On February 19, 2023, we held a baptism service where we saw both second generation Slavic and Ukrainian refugees commit their lives to the Lord. The testimony of one of the refugees was particularly powerful. God had miraculously saved his family as bombs were dropping. This experience created a deep spiritual hunger for truth, and he found a faith community at Pacific Keep Church.

During baptism classes he started reading the Gospels for the very first time. He asked me if we would be baptizing him in the Spokane River. After telling him that we do baptisms in a tank he was distraught. How could we baptize in a tank when Jesus was baptized in the river? This may seem like a silly question, but it makes sense for someone new to the faith.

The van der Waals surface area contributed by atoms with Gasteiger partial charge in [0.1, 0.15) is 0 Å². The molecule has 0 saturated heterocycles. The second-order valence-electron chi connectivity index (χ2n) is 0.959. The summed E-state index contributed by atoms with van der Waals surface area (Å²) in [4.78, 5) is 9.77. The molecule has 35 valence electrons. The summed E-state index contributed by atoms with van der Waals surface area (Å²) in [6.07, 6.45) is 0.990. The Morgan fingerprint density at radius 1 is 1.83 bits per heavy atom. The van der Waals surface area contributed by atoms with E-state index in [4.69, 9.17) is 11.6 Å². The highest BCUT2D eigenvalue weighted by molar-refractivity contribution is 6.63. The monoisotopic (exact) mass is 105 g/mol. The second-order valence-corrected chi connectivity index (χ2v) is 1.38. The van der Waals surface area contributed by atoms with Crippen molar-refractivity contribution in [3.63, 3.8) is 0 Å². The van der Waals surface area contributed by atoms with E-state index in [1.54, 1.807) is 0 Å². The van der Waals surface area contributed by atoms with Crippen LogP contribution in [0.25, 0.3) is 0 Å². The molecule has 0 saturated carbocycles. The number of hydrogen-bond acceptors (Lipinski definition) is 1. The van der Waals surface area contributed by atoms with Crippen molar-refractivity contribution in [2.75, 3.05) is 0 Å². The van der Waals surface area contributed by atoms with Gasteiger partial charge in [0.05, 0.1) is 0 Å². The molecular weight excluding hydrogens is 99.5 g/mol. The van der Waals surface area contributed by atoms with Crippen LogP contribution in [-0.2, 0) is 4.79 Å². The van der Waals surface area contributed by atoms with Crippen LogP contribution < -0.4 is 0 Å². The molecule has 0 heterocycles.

I had a theological explanation but also a humorous one: “it’s a bit too cold to get baptized outdoors in February.” To which he responded, “If we are serious about following Jesus, then we should do what Jesus did.”  That may be as good of a definition of faithfulness that I have ever heard.

Our church today feels rejuvenated. Yet there are still financial and spiritual challenges. Holding together vastly different cultures around Jesus is not easy. Yet, our job today is the same as it was for the first church: “Go and make disciples, baptizing them in the name of the Father and of the Son and of the Holy Spirit, and teaching them to obey everything I have commanded you” (Matt. 28:19-20). Sometimes this work is accomplished through church planting, other times through setting up a hotel. Faithfulness means preserving the function of discipleship even if our role changes.